"We are confronted with realities that make this work seem endless," said Kotho-Gawe. "We can treat children suffering from diarrhoea, but without anyone drilling boreholes, the problem persists as [people] continue to drink untreated water. The same goes for malaria: We visit health centres where 90 per cent of the tests are positive for malaria, and we provide free care for the children. Still, no one in the area is engaged in preventive measures or distributing mosquito nets. Sometimes other organisations come through, but they are not frequently seen, and we often feel alone in tackling these challenges. MSF clearly cannot handle everything on its own."
Bangassou Hospital, a mirror of the ongoing crisis
This feeling deepens as MSF's team travels further into the region, from health post to healthcentre. MSF's assistance is necessary for pharmacy stocks to be depleted, parents would struggle to afford treatment for their children, and women would give birth without the supervision of trained professionals.
However, this support is insufficient, and Bangassou Hospital is a stark reminder. The hospital is the last hope for all complications that cannot be treated elsewhere. In other words, patients flock to this facility day and night, sometimes travelling hundreds of kilometres by motorbike over rough terrain because treatment or medications are not available elsewhere.
Four-year-old Guy arrived in a coma. He has type 1 diabetes—a disease requiring lifelong insulin injections. His parents brought him to Bangassou from Bao, more than 100 kilometres away, because the hospitals near his home did not have insulin.
Newborn René* was admitted for the third time to intensive care due to severe malnutrition, as the malnutrition prevention programs in Bangassou, formerly run by an international nongovernmental organization (NGO), were discontinued.
Twenty-year-old Fanny was transferred from Bakouma, 130 kilometres away, because Dr Louis-Marie Sabio and his team lacked the medicines and equipment to treat the wound on her back.
"In a normal situation, patients like Fanny should be treated at my hospital," said Dr Louis-Marie Sabio, who was visiting Bangassou Hospital for an MSF training session. "But you've seen the state of the facility I run. I still send patients to Bangassou who shouldn't need to be referred. Sometimes, I even have to refer patients without being able to stabilize them beforehand, unsure if they will survive. The other day, I had to make an emergency transfer of a baby to Bangassou by motorbike, as we don't have an ambulance. We couldn't stabilize him, and he died on the motorbike a few kilometers from here."
Where is everyone?
"The health situation in the CAR is shocking, but I'm almost as shocked by the lack of international attention paid to it," said René Colgo, MSF's head of mission in the Central African Republic.
"Despite the scale of the crisis and the staggering statistics, the plight of [people] remains largely unknown to the outside world, and humanitarian funding for the country falls far short of the scale of the needs. For reasons linked to insecurity or logistical constraints, NGOs are not always present in the areas where the needs are greatest. Much more must be done to support people. Where is everyone? We cannot and must not get used to seeing CAR at the top of the worst humanitarian league tables."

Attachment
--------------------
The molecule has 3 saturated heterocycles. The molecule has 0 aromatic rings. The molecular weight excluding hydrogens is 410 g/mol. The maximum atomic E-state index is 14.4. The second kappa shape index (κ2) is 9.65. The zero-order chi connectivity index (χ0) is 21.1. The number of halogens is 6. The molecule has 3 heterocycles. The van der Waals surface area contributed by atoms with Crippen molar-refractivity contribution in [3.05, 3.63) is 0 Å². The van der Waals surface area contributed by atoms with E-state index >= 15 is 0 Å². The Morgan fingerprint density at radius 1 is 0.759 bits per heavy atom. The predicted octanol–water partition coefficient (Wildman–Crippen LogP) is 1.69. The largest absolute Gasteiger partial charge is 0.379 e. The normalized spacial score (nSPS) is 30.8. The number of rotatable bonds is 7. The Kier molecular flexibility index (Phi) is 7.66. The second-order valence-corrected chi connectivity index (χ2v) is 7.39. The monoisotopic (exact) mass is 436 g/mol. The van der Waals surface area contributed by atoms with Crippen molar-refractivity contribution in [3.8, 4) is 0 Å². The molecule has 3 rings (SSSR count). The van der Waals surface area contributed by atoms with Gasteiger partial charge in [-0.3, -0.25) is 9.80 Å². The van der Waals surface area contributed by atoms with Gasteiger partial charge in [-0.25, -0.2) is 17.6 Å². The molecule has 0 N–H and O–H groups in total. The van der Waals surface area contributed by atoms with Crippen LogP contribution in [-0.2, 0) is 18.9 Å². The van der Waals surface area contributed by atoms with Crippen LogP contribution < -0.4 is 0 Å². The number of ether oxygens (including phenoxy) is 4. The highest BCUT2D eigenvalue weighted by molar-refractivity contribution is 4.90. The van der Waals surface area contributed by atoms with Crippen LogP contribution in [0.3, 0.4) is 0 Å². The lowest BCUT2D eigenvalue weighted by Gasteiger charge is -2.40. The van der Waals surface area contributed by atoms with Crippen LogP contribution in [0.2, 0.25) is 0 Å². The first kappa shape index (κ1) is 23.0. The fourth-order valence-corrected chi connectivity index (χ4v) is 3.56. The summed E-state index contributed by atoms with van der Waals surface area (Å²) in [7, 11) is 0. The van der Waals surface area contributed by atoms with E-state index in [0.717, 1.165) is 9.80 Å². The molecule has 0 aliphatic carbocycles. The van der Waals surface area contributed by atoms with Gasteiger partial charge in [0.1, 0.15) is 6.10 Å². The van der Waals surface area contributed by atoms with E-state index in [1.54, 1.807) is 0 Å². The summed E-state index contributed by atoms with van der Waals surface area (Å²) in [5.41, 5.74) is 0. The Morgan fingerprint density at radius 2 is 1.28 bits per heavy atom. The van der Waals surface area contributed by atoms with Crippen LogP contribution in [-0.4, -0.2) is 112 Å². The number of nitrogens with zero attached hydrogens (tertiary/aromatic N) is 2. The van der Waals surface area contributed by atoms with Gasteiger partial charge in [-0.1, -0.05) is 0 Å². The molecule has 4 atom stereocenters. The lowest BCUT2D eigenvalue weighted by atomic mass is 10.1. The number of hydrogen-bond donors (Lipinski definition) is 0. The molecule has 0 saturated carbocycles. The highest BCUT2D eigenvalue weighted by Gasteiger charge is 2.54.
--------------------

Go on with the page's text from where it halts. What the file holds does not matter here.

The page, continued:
To bring about change, it's high time to see the situation in the CAR for what it really is: a severe and lasting humanitarian crisis that requires the mobilisation of everyone.
Population: 6.1 million people, 3.4 million of those are in need of humanitarian relief and protection
Maternal and infants mortality rates are the fifth highest in the world
- Only 14% of CAR citizens have a connection to the electricity grid, most of them in urban areas. Only 1.5% of people living in rural areas have access to electricity.
- Only 30% of the population has access to clean water
- Only 2.5% of the roads are paved (600km out of 25 000 kilometres of roads)
- There are only 0.6 doctors per 10.000 inhabitants, much lower than the regional average of 1.5. If you wish to compare this figure with other geographies, please consult this page from WHO.
About Doctors Without Borders (MSF)
Doctors Without Borders (MSF) is a global network of principled medical and other professionals who specialise in medical humanitarian work, driven by our common humanity and guided by medical ethics. We strive to bring emergency medical care to people caught in conflicts, crises, and disasters in more than 70 countries worldwide.
In South Africa, the organisation is recognised as one of the pioneers of providing Antiretroviral Treatment (ART) in the public sector and started the first HIV programmes in South Africa in 1999. Until today, the focus of MSF’s interventions in the country has primarily been on developing new testing and treatment strategies for HIV/AIDS and TB in Eshowe (Kwa-Zulu Natal) and Khayelitsha (Western Cape).
In Tshwane, we run a migration project, and we offer medical and psychosocial care to migrants, refugees, and asylum seekers, who struggle to access public health services under South Africa’s increasingly restrictive.
Previously we offered free, high-quality, confidential medical care to survivors of SGBV in Rustenburg.